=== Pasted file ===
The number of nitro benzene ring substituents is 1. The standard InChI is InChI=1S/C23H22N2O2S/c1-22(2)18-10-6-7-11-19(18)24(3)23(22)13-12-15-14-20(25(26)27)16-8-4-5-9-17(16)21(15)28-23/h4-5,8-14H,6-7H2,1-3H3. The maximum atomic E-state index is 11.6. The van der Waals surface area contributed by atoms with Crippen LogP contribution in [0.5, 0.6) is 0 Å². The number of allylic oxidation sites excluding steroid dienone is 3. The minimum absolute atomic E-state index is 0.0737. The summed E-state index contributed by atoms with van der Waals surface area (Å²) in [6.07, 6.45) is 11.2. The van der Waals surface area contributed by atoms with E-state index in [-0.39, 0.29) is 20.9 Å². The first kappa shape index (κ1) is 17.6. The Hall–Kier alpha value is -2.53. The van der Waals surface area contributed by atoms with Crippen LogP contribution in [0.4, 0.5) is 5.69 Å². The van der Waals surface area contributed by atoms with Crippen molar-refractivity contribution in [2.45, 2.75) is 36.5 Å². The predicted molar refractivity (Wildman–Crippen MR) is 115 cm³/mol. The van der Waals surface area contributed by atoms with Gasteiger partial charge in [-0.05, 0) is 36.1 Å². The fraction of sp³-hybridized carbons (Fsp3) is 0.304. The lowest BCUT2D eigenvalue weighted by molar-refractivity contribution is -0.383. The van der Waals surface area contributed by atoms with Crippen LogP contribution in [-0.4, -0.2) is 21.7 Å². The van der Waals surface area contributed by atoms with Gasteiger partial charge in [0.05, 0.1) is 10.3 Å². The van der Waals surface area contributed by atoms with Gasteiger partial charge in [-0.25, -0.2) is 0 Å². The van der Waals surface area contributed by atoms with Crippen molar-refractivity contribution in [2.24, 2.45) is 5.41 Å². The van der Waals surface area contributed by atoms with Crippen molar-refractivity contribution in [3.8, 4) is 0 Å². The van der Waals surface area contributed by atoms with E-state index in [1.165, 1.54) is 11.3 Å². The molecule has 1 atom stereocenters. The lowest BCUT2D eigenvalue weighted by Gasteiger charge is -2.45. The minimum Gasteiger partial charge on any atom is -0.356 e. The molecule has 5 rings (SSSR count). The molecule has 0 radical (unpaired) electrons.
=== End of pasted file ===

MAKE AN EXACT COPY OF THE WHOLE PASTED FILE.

The number of nitro benzene ring substituents is 1. The standard InChI is InChI=1S/C23H22N2O2S/c1-22(2)18-10-6-7-11-19(18)24(3)23(22)13-12-15-14-20(25(26)27)16-8-4-5-9-17(16)21(15)28-23/h4-5,8-14H,6-7H2,1-3H3. The maximum atomic E-state index is 11.6. The van der Waals surface area contributed by atoms with Crippen LogP contribution in [0.5, 0.6) is 0 Å². The number of allylic oxidation sites excluding steroid dienone is 3. The minimum absolute atomic E-state index is 0.0737. The summed E-state index contributed by atoms with van der Waals surface area (Å²) in [6.07, 6.45) is 11.2. The van der Waals surface area contributed by atoms with E-state index in [-0.39, 0.29) is 20.9 Å². The first kappa shape index (κ1) is 17.6. The Hall–Kier alpha value is -2.53. The van der Waals surface area contributed by atoms with Crippen LogP contribution in [0.4, 0.5) is 5.69 Å². The van der Waals surface area contributed by atoms with Crippen molar-refractivity contribution in [2.45, 2.75) is 36.5 Å². The predicted molar refractivity (Wildman–Crippen MR) is 115 cm³/mol. The van der Waals surface area contributed by atoms with Gasteiger partial charge in [-0.05, 0) is 36.1 Å². The fraction of sp³-hybridized carbons (Fsp3) is 0.304. The lowest BCUT2D eigenvalue weighted by molar-refractivity contribution is -0.383. The van der Waals surface area contributed by atoms with Crippen LogP contribution in [-0.4, -0.2) is 21.7 Å². The van der Waals surface area contributed by atoms with Gasteiger partial charge in [0.05, 0.1) is 10.3 Å². The van der Waals surface area contributed by atoms with Gasteiger partial charge in [-0.25, -0.2) is 0 Å². The van der Waals surface area contributed by atoms with Crippen molar-refractivity contribution in [2.24, 2.45) is 5.41 Å². The van der Waals surface area contributed by atoms with Crippen molar-refractivity contribution in [3.8, 4) is 0 Å². The van der Waals surface area contributed by atoms with E-state index in [1.165, 1.54) is 11.3 Å². The molecule has 1 atom stereocenters. The lowest BCUT2D eigenvalue weighted by Gasteiger charge is -2.45. The minimum Gasteiger partial charge on any atom is -0.356 e. The molecule has 5 rings (SSSR count). The molecule has 0 radical (unpaired) electrons.